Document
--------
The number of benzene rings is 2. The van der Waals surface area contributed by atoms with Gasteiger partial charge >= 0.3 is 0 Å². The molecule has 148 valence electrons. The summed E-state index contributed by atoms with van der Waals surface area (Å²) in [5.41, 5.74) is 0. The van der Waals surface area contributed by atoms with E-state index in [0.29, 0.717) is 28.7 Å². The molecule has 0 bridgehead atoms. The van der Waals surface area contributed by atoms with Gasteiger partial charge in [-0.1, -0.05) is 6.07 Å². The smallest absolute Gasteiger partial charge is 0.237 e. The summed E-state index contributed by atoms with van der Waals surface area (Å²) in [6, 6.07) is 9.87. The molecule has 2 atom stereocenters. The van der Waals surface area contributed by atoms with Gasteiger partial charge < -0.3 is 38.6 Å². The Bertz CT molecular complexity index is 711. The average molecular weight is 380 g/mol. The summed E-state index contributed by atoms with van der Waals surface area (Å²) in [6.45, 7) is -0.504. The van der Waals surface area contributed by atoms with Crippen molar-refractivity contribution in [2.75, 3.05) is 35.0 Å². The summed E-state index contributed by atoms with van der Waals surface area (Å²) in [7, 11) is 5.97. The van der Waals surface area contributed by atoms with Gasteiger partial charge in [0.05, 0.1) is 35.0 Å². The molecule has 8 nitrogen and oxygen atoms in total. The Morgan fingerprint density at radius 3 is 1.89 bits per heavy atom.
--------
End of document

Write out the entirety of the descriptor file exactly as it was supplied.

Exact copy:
The number of benzene rings is 2. The van der Waals surface area contributed by atoms with Gasteiger partial charge >= 0.3 is 0 Å². The molecule has 148 valence electrons. The summed E-state index contributed by atoms with van der Waals surface area (Å²) in [5.41, 5.74) is 0. The van der Waals surface area contributed by atoms with E-state index in [0.29, 0.717) is 28.7 Å². The molecule has 0 bridgehead atoms. The van der Waals surface area contributed by atoms with Gasteiger partial charge in [-0.1, -0.05) is 6.07 Å². The smallest absolute Gasteiger partial charge is 0.237 e. The summed E-state index contributed by atoms with van der Waals surface area (Å²) in [6, 6.07) is 9.87. The molecule has 2 atom stereocenters. The van der Waals surface area contributed by atoms with Gasteiger partial charge < -0.3 is 38.6 Å². The Bertz CT molecular complexity index is 711. The average molecular weight is 380 g/mol. The summed E-state index contributed by atoms with van der Waals surface area (Å²) in [6.45, 7) is -0.504. The van der Waals surface area contributed by atoms with Crippen molar-refractivity contribution in [2.75, 3.05) is 35.0 Å². The summed E-state index contributed by atoms with van der Waals surface area (Å²) in [7, 11) is 5.97. The van der Waals surface area contributed by atoms with Gasteiger partial charge in [0.05, 0.1) is 35.0 Å². The molecule has 8 nitrogen and oxygen atoms in total. The Morgan fingerprint density at radius 3 is 1.89 bits per heavy atom.